Did you know having elevated liver enzymes means your liver cells are dying? Most people are not aware of the serious effects an unhealthy diet can have on their liver. Everyone knows that consuming too much sugar can cause weight gain, rot your teeth and raise your risk of type 2 diabetes. Not everyone is aware that sugar can actually cause harm to your liver cells in a similar fashion to alcohol.

A high sugar diet is the biggest risk factor for the development of non-alcoholic fatty liver disease. It’s not that surprising when you consider that the liver is the primary site of sugar metabolism in your body. Also, sugar causes harmful microbes to grow in the gut. These bugs can travel to the liver and harm it.

Fatty liver is an increasingly common disease that is thought to affect at least 40 percent of people living in the USA. It’s even more prevalent in overweight people. In reality, the incidence of fatty liver is probably much greater because many people simply don’t know they have the condition. In the early stages, fatty liver can produce no symptoms, or very mild symptoms that most people don’t attribute to their liver.

Most common signs of a fatty liver

The most common signs of a fatty liver include the following:

  • Abdominal obesity.
  • Elevated blood triglycerides
  • Low HDL “good” cholesterol
  • Other possible signs of fatty liver can include fatigue, indigestion, over-heating and excessive sweating, as well as nausea.

A recent study published in the Journal of Hepatology and conducted at Tufts University looked at the impact of sugary drinks on liver health. The study assessed the dietary questionnaires of 2,634 individuals, who were mostly comprised of middle aged men and women. Researchers looked at the frequency of consumption of sugary beverages and subsequent risk of fatty liver disease.

The sugary beverages consisted of soft drinks, fruit drinks and fruit punches. The participants received a CT scan of their liver to see how much fat is inside it. People who reported drinking at least one sugary beverage each day were found to be 60 percent more likely to have a fatty liver, compared to people who said they never consumed these drinks. In fact, the more sugary beverages a person drank, the higher their risk of fatty liver. The researchers only looked at the types of drinks the participants consumed; there are plenty of foods that are high in sugar as well and these also raise the risk of developing a fatty liver.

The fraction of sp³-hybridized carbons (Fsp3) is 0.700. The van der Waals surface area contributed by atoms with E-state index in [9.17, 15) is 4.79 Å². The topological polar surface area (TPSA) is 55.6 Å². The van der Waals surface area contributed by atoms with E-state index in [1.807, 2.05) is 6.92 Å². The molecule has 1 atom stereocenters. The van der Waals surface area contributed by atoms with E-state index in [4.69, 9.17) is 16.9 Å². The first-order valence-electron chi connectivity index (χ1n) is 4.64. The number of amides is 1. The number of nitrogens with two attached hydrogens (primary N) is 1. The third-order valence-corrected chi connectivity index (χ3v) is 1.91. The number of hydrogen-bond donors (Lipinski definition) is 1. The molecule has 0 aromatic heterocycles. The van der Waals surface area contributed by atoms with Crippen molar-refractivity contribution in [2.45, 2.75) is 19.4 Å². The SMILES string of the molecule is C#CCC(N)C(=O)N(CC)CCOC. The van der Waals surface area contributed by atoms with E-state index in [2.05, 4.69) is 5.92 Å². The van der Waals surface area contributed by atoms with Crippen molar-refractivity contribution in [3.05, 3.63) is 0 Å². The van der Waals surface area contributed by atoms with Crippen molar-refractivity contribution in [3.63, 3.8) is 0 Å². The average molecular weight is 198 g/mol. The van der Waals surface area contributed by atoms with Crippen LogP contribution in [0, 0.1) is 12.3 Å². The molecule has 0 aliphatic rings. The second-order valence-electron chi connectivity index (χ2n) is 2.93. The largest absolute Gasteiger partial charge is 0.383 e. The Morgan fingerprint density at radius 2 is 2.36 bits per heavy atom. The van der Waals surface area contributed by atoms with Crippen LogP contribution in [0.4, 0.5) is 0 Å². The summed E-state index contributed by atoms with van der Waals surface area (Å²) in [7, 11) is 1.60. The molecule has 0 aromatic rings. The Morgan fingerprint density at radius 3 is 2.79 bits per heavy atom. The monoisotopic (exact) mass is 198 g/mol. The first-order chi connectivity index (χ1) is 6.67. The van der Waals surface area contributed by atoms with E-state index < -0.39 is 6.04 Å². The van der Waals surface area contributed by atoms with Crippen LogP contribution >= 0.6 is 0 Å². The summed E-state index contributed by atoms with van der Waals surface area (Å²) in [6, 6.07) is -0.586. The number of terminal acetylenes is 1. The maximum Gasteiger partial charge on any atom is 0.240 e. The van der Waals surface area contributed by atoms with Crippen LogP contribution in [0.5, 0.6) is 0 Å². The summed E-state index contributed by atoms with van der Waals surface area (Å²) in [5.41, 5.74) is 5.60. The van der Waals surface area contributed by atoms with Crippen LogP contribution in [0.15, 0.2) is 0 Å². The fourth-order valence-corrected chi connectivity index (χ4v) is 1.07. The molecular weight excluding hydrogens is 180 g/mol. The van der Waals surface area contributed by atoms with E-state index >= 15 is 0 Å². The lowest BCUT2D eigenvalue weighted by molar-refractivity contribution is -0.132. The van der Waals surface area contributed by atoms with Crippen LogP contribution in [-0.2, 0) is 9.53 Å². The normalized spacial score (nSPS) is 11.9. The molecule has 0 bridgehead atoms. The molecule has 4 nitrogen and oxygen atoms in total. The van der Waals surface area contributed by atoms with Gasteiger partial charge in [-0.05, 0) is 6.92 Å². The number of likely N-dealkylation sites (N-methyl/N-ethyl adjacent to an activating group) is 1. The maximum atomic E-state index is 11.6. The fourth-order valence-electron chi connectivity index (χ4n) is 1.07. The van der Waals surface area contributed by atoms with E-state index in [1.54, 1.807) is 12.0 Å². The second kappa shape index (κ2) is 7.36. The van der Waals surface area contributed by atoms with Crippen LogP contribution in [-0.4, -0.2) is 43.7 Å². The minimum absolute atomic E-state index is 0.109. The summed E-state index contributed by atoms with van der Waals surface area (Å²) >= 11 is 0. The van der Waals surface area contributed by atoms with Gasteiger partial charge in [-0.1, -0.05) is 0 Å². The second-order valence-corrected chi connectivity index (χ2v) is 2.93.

What does this have to do with killing liver cells? When excess fat accumulates inside the liver, it causes harm to liver cells. If this damage is allowed to continue year after year, it significantly raises the risk of cirrhosis of the liver. People with a fatty liver typically have elevated liver enzymes on a blood test called a liver function test. This is the most common way fatty liver is first detected.

Liver enzymes belong inside your liver cells where they carry out a number of metabolic functions. If your liver cells become damaged, these enzymes leak into your bloodstream and produce an elevated reading on a blood test.

Have you had a liver function test recently?

It’s important to monitor the health of your liver from time to time. We place a lot of emphasis on liver health because the liver is such a metabolically busy organ. It performs hundreds of functions in your body, and if it’s not healthy your overall health can seriously suffer. Luckily the liver has a remarkable ability to heal itself, but it can only cope with so much before a serious health problem develops.

The ingredients in Livatone Plus have been specifically formulated to assist with liver detoxification, protect liver cells and repair cells that have been damaged.

Ma, J; Fox, CS; Jacques, PF; Speliotes, EK; Hoffmann, U; Smith, CE; Saltzman, E; and McKeown, NM. (2015, June 5). Sugar-Sweetened Beverage, Diet Soda, and Fatty Liver Disease in the Framingham Study Cohorts. Journal of Hepatology.

The above statements have not been evaluated by the FDA and are not intended to diagnose, treat or cure any disease.